Wednesday was St. Patrick's Day, and the day I was going to get to go home.  My mom showed up around lunchtime, and was there for quite a while.  On Wednesday I had a nurse I hadn't seen yet.  If they had met under different circumstances, my mom & her would be best friends.  Sometimes people walk into your lives and make an impression.  This nurse was mine.  Her husband is a T1.  I told her the story of how I got there, and there was no "you should have done this or that."  It was, wow, I'm so sorry.  I hope you get better.  Based on your charts, you're already getting there.  She was knowledgeable, but also admitted to not knowing it all since she's an ICU nurse, not an endo nurse.  At 3:15PM, I buzzed her.  I've been watching the clock for hours knowing that they need to discharge me by 3PM so I can get back to my insulin schedule.  I am freaking out at this point because I'm used to not being taken seriously by most of the nurses/doctors.  In walks savior nurse, and after the coaching of my mother, I tell her straight-forward what has happened.  At that instant, I was without any insulin because I got my lantus shot 24 hours ago, and I need another one, or I need to go back on my pump.  This is not an exact quote, but pretty damn close: You've had diabetes for 20 years.  You know better what you need than the doctors who don't have time for you.  Get back on your pump if that's what you need.  But can you wait 2 minutes so I can watch and tell my husband about it?  Those two minutes didn't hurt, and I set everything up.  Savior nurse and another nurse came in and I explained all about the pump.  The type of site I use and basals & boluses.  I changed my site for them to see, I got dressed, and the doctor came to give me my discharge papers.  I came home, took a real shower, and my roommate, mother and I went out to dinner.  There was no alcohol; there was no big celebration; there were laughs and good food.  There was a commitment to get better, work harder, and lower the A1C.  It took me a long time, nearly all summer.  But I'm here, and working harder than I have - possibly ever.

"Trouble is a part of life, and if you don't share it you don't give the person who loves you a chance to love you enough." Dinah Shore

Friday, March 11, 2011

Stage of Life

Today I wrote about Beauty over at Stage of Life.  I had an experience with Girl Genius this week that really heated me up, even got me to change my facebook status.  I've been told that being a nanny isn't a real job before, and I know that it'll happen again, but I work hard every day to make sure these kids are well taken care of and that they're developing the best way for them.  Head on over to see what happened.

Skiing, Eating & Talking Low

When I was on vacation, I took one day and went skiing with my mom and aunt.  We went to Loon, which is where I remember our family vacations starting.  It was a beautiful day and we skied and skied and took a coffee break (where my BG was high) and skied some more until we met up with another family friend who has two young children.  We ended skiing with the little boy so that he didn't have to wait while they tried to coax the younger sister out on the slopes.  At 11:30 when we picked him up, I was starting to get hungry.  We usually try to wait to eat lunch until about 1:00 or so that we can ski while the rest of the skiers are eating their lunch.  Skiing with the little boy was great, but by the time we met back up with his mother an hour later, I was starving.  And we were on the opposite side of the mountain from my favorite lodge, which is where we had said we'd get lunch.  We skied over and I was working from memory.  I knew I was low.  I walked into the lodge and couldn't even talk to people to see if they were leaving so we could have their table.  I took off my mittens, helmet, etc, etc, and had mom hand over the meter and some sort of 50 number was staring me back in the face.  Whether it was tabs or juice, I don't remember, but I finished it as quick as possible, that's all I know.  But I was certainly still "low" for quite a while.  I went through line and ordered my soup and talked with my mother about what to get to drink and I heard my name.  When I hear my name, it's a seriously good chance that it's someone I know.  I'm trying to figure out who is talking to me, and it's one of my college tennis teammates.  She wasn't just a teammate though, she was my very first roommate.  And I was in the midst of a "shitfaced low!" We talked for a few minutes, catching up, and me staring at my food.  Knowing I needed it in my belly.  By the time I finished my lunch, she was gone, so I couldn't go back and have a real conversation.  But it was still good to be able to talk to her, even it was in the midst of a low blood sugar.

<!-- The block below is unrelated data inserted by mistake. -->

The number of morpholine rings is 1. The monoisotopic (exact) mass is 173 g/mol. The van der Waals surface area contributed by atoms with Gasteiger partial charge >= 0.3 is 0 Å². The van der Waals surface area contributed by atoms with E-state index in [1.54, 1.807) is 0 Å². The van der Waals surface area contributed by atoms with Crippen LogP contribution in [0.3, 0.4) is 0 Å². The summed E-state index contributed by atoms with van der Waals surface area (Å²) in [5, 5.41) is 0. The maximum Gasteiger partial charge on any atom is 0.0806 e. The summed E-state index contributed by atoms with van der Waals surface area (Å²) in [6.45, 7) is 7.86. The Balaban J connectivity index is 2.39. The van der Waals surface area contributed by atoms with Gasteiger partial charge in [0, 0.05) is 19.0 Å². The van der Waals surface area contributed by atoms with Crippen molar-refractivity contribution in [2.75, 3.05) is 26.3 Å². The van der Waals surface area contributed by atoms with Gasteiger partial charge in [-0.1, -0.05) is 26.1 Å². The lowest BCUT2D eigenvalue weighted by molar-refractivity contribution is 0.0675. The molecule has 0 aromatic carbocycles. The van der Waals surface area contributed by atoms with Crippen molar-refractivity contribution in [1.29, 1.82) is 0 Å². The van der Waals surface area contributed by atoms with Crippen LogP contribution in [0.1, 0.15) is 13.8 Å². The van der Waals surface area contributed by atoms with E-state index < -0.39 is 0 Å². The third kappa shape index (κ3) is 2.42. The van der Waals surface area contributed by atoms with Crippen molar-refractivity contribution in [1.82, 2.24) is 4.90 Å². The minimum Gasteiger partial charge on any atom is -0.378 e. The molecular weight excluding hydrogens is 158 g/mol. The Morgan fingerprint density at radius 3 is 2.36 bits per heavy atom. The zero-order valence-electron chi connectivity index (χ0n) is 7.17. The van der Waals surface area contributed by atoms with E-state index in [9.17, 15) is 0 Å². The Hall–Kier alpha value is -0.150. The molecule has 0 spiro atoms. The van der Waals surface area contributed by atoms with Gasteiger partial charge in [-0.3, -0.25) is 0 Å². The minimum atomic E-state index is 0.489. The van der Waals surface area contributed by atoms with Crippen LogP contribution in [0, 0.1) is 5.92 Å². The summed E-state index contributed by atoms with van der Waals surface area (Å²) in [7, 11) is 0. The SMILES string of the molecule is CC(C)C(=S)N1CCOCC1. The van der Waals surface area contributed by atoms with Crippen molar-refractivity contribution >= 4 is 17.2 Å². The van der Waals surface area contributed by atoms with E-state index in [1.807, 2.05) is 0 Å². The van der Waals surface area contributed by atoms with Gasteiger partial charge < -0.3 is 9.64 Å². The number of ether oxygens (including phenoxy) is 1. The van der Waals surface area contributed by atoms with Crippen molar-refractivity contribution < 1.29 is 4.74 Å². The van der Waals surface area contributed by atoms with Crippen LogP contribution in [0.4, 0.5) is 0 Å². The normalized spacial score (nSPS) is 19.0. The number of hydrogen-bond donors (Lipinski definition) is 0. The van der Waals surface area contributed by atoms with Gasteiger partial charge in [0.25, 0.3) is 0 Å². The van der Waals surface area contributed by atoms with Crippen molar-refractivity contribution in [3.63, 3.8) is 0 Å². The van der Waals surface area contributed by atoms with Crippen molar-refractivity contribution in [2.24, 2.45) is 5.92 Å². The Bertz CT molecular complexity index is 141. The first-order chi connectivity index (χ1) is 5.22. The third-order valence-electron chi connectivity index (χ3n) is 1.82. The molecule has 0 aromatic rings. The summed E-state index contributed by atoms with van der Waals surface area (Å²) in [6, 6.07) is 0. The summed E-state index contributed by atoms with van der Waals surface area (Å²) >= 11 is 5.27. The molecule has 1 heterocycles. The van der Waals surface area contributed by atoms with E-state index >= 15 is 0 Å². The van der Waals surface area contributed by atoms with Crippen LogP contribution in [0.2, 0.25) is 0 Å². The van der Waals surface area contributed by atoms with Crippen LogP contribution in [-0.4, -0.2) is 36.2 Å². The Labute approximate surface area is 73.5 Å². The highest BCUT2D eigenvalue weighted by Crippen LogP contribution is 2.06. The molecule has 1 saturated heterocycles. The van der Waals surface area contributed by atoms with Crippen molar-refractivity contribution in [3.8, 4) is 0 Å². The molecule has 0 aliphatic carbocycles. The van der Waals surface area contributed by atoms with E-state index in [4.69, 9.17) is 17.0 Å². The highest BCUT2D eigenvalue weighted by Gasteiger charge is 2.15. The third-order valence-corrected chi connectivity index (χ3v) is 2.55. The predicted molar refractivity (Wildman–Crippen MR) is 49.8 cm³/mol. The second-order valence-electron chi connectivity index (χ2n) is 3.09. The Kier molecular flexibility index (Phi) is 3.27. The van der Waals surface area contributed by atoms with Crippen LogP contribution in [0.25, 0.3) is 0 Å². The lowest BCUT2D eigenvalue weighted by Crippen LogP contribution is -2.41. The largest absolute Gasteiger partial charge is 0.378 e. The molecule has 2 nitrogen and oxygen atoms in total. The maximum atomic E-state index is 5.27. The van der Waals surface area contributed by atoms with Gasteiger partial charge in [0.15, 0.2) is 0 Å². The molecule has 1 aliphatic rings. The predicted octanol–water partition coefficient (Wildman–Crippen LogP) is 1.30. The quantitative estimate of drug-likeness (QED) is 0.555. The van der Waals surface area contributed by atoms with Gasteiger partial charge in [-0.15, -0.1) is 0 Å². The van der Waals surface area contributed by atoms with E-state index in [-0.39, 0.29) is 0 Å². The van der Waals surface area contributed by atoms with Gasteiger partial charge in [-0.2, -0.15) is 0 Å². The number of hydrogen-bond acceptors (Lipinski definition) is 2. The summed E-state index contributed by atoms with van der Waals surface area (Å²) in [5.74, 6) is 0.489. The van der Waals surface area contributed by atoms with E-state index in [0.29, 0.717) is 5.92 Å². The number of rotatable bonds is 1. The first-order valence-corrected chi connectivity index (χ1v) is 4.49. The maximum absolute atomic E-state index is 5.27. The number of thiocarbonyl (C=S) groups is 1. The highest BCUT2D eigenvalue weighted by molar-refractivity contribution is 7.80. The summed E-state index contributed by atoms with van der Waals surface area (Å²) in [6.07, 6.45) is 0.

Thursday, March 10, 2011

Minimed vs. Animas